Nuclear Stress Test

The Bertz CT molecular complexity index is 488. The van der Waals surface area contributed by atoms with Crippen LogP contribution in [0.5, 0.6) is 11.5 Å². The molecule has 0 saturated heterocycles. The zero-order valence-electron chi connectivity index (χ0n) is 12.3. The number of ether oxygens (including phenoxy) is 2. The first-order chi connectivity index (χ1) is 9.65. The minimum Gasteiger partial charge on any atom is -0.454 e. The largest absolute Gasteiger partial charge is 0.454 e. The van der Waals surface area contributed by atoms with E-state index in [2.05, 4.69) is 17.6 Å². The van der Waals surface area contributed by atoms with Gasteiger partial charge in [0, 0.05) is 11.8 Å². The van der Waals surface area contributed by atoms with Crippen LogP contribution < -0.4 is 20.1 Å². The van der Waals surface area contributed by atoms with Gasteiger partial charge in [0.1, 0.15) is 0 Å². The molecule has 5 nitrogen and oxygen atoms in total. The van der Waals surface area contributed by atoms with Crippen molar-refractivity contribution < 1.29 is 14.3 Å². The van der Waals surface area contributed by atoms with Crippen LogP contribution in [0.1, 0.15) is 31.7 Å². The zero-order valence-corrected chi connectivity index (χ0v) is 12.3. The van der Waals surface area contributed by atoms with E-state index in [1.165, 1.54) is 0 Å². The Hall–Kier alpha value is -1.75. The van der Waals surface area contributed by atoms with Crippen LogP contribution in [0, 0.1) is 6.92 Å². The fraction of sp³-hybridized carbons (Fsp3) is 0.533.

A nuclear stress test uses radioactive dye and an imaging machine to create pictures showing the blood flow to your heart. Nuclear stress testing is an office or hospital (outpatient) based test where the patient has two sets of pictures taken of the heart, one during exercise and a second during rest, in order to compare the relative blood flow to the heart under stress conditions. Exercise is usually accomplished using a treadmill, but for patients who cannot walk on the treadmill, we use a “chemical stress test” where a medicine is given that simulates exercise by dilating the heart arteries. The images are created using a small amount of a radioactive tracer injected into the bloodstream which travels to the heart muscle and emits energy that can be detected using the nuclear camera. Information about the blood flow to the heart muscle is obtained and differences between the rest and stress images can indicate old heart damage or heart muscle at risk for damage.